TOKYO, Japan, Oct. 1 — Today,AMD and Okinawa Institute of Science and Technology Graduate University (OIST) , announced the deployment of AMD EPYC 7702 processors for use in a new, high performance computing system. The EPYC- processor-based supercomputer will deliver the 2.36 petaflops of computing power OIST plans to use for scientific research at the University.
The Scientific Computing & Data Analysis Section (SCDA) of OIST plans to implement the new supercomputer for supporting OIST computationally intensive research ranging from bioinformatics, computational neuroscience, and physics. SCDA adopted AMD EPYC after significant growth, including a 2X increase in users.
“2020 is a milestone year for OIST with new research units expanding the number of research areas. This growth is driving a significant increase in our computational needs,” said
Eddy Taillefer, Ph.D., Section Leader, Scientific Computing & Data Analysis Section. “Under the common resource model for which the computing system
SAS and RTI International are partnering to tackle some of the world’s greatest challenges by bringing joint offerings to government agencies and other organizations. SAS and RTI combine more than 100 years of expertise in research and analytics and will build on a long relationship of collaboration and innovation.
Complex government challenges demand a successful merger of science and technology. More and more, scientific and research services require advanced analytics like artificial intelligence and machine learning. Similarly, technology-based solutions need experience and expertise to realize their full value. By approaching opportunities together, with the best in both research and analytics, RTI and SAS can deliver better and faster results.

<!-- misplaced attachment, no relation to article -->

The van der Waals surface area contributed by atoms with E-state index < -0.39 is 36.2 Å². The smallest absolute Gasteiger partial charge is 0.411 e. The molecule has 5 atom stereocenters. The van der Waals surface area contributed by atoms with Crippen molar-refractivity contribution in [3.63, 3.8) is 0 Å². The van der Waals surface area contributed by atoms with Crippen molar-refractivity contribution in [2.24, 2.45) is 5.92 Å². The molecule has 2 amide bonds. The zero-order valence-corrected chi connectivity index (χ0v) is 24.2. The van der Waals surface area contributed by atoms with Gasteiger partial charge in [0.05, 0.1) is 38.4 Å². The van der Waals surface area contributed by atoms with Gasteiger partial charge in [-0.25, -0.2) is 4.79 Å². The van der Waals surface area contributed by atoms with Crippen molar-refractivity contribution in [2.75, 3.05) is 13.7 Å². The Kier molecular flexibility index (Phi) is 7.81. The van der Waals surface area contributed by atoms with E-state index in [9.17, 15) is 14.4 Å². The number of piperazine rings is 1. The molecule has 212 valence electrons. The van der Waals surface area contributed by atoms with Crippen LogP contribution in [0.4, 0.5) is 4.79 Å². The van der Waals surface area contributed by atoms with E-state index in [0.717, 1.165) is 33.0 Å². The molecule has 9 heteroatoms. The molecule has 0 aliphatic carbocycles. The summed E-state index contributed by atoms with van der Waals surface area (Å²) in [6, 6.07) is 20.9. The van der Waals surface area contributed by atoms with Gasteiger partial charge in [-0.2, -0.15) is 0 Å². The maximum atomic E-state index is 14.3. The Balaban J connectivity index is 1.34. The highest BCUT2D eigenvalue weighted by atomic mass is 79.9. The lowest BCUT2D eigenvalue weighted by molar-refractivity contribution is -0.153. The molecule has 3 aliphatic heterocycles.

Two North Carolina success stories with headquarters just miles apart, RTI and SAS will primarily focus on US government agencies, where the two companies
Progress, despite what you have heard lately from some environmentalists and populists (of the left and right), is good. Really good, in fact. The new working paper “A Calculation of the Social Returns to Innovation” by Benjamin F. Jones and Lawrence H. Summers opens with several reminders of that reality: “Standards of living in advanced economies have risen dramatically over the last two centuries, with U.S. income per-capita currently 25 times its level in 1820. … Scientific and technological advances, ultimately delivering valuable new products and services, are thought to be critical drivers of these gains. … Innovative advances also appear central to improving human health and life expectancy.”